2. Watch sunsets: Cheesy as it may sound, watching sunsets packs a nice double punch – it falls under the category of fun (it’s certainly not work), and it gives your brain a nice reset, allowing you to slow down and think more expansively beyond the petty frustrations or worries of your day to the fact that you’re alive in the present moment. Make time to shift into this space of awareness and gratitude as often as you can by seeking out those daily situations that produce a real sense of awe.

3. Dance: Anywhere. At home, in your room alone, in the car. The more ridiculous you feel, the more you’re doing this right. Ditto for singing.

4. Tackle your movie list (TV list; reading list): As adults, we seem to make a lot of lists. If you’re like me, you might realize that you’ve even started to make lists for things that should just be fun. I have an ongoing movie list that I tend to neglect in favor of watching Silver Linings Playbook for the 18th time, and half the time that list hangs over me like dead weight. Whenever I do watch one of the movies off it though – and when it turns out to be really good – I feel excited and energized to keep trying new things and be more open in other ways in my life.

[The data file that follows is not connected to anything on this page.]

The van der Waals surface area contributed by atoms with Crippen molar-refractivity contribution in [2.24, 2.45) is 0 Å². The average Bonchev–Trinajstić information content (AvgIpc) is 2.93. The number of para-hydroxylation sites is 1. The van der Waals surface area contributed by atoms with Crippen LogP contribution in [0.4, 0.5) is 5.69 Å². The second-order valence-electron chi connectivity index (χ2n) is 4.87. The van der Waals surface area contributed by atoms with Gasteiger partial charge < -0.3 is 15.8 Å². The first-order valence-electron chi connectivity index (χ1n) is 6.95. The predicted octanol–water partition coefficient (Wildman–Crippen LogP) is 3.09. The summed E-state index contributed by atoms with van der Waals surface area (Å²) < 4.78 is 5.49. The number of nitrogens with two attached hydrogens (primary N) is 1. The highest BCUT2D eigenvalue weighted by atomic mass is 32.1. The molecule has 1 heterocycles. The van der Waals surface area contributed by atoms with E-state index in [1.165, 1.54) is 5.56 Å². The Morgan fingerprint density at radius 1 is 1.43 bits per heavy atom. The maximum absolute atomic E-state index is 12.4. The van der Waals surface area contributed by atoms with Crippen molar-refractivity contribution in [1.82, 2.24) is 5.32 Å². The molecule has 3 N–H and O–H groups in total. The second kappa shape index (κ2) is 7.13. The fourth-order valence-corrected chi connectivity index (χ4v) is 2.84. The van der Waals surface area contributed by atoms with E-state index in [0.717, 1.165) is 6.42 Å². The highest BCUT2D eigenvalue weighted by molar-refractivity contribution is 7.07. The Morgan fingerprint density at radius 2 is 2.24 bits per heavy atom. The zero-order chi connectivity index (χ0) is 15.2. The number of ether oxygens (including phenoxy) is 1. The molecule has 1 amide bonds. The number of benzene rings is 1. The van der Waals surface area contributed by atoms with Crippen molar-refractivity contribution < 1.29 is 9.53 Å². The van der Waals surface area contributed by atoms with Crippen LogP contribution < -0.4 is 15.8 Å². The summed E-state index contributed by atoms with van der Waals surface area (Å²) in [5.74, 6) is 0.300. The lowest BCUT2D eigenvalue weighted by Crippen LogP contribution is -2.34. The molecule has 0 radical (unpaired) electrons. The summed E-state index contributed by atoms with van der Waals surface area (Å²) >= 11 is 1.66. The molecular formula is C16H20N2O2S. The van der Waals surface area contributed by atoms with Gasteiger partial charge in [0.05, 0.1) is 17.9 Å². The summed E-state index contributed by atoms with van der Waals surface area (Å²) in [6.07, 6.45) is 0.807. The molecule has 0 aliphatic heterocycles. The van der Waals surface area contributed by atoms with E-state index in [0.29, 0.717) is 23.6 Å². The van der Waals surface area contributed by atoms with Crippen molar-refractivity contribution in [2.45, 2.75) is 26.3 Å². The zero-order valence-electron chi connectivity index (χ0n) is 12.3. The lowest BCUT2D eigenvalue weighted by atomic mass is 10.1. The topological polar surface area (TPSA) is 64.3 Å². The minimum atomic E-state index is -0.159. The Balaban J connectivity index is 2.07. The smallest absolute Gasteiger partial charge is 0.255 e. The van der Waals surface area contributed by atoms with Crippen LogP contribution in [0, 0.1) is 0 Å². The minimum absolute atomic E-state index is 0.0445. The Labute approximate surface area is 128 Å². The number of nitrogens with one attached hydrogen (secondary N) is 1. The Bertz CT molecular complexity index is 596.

What do you do to help others? What do you do to help yourself? How often do you find yourself giving to others?; giving to yourself? What does it feel like when you give rather than take? How do others seem to react to being given something?

1. Volunteer: Not because you have to, but just because it feels good to do something for others. Volunteering can teach you to approach your life more from a place of “enough” and less of “I need” or “I want,” because it helps to reset what’s important and keep your value system in check.

2. Give presents for no reason: Make or buy a present for someone you care about, for no particular reason. A good present doesn’t have to be anything big or expensive. It just has to be personal.

3. Do unexpected favors for others: Buy your roommate milk when she’s run out; do the dishes for your parents; fill up your sister’s gas tank. These small, unexpected favors may mean the world to the person you’re doing them for, and often times, they really cost us very little.

4. Pay it forward: Buy the coffee for the person behind you; give a homeless person the banana from your lunch bag; leave quarters at the laundromat for the next person; clean your beach; leave a thank you note for your mail carrier. There are small ways you can pay it forward and give kindness every day – even without money – and the more you spread this positivity, the more it’ll come back to you.